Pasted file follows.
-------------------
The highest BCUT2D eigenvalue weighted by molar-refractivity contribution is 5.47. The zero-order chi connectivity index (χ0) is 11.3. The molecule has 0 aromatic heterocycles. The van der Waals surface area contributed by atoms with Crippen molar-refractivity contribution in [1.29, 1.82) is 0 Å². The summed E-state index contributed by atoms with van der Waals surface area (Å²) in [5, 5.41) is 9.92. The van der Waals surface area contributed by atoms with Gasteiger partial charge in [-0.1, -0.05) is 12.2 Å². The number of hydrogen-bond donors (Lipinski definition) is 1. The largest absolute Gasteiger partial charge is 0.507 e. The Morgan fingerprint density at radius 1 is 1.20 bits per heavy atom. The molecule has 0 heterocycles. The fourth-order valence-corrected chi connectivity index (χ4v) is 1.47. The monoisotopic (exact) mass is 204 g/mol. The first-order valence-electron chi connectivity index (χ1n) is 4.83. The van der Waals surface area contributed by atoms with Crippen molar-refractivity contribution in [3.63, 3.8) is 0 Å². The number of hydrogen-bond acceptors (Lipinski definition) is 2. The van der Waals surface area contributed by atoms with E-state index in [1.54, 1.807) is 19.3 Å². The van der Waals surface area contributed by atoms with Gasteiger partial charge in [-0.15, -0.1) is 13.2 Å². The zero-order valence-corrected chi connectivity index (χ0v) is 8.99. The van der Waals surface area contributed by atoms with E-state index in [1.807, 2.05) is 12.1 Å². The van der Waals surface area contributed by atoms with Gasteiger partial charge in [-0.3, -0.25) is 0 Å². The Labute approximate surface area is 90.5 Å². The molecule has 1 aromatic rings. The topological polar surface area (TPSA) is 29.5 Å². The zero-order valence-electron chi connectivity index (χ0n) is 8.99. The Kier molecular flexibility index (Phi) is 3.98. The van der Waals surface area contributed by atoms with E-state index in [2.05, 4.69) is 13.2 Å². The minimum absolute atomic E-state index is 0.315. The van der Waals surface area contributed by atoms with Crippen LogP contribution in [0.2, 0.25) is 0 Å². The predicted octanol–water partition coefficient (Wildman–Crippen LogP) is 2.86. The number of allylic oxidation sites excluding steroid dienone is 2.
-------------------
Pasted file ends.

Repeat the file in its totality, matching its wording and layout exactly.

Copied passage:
The highest BCUT2D eigenvalue weighted by molar-refractivity contribution is 5.47. The zero-order chi connectivity index (χ0) is 11.3. The molecule has 0 aromatic heterocycles. The van der Waals surface area contributed by atoms with Crippen molar-refractivity contribution in [1.29, 1.82) is 0 Å². The summed E-state index contributed by atoms with van der Waals surface area (Å²) in [5, 5.41) is 9.92. The van der Waals surface area contributed by atoms with Gasteiger partial charge in [-0.1, -0.05) is 12.2 Å². The number of hydrogen-bond donors (Lipinski definition) is 1. The largest absolute Gasteiger partial charge is 0.507 e. The Morgan fingerprint density at radius 1 is 1.20 bits per heavy atom. The molecule has 0 heterocycles. The fourth-order valence-corrected chi connectivity index (χ4v) is 1.47. The monoisotopic (exact) mass is 204 g/mol. The first-order valence-electron chi connectivity index (χ1n) is 4.83. The van der Waals surface area contributed by atoms with Crippen molar-refractivity contribution in [3.63, 3.8) is 0 Å². The number of hydrogen-bond acceptors (Lipinski definition) is 2. The van der Waals surface area contributed by atoms with E-state index in [1.54, 1.807) is 19.3 Å². The van der Waals surface area contributed by atoms with Gasteiger partial charge in [-0.15, -0.1) is 13.2 Å². The zero-order valence-corrected chi connectivity index (χ0v) is 8.99. The van der Waals surface area contributed by atoms with E-state index in [1.807, 2.05) is 12.1 Å². The van der Waals surface area contributed by atoms with Gasteiger partial charge in [-0.3, -0.25) is 0 Å². The Labute approximate surface area is 90.5 Å². The molecule has 1 aromatic rings. The topological polar surface area (TPSA) is 29.5 Å². The zero-order valence-electron chi connectivity index (χ0n) is 8.99. The Kier molecular flexibility index (Phi) is 3.98. The van der Waals surface area contributed by atoms with E-state index in [2.05, 4.69) is 13.2 Å². The minimum absolute atomic E-state index is 0.315. The van der Waals surface area contributed by atoms with Crippen LogP contribution in [0.2, 0.25) is 0 Å². The predicted octanol–water partition coefficient (Wildman–Crippen LogP) is 2.86. The number of allylic oxidation sites excluding steroid dienone is 2.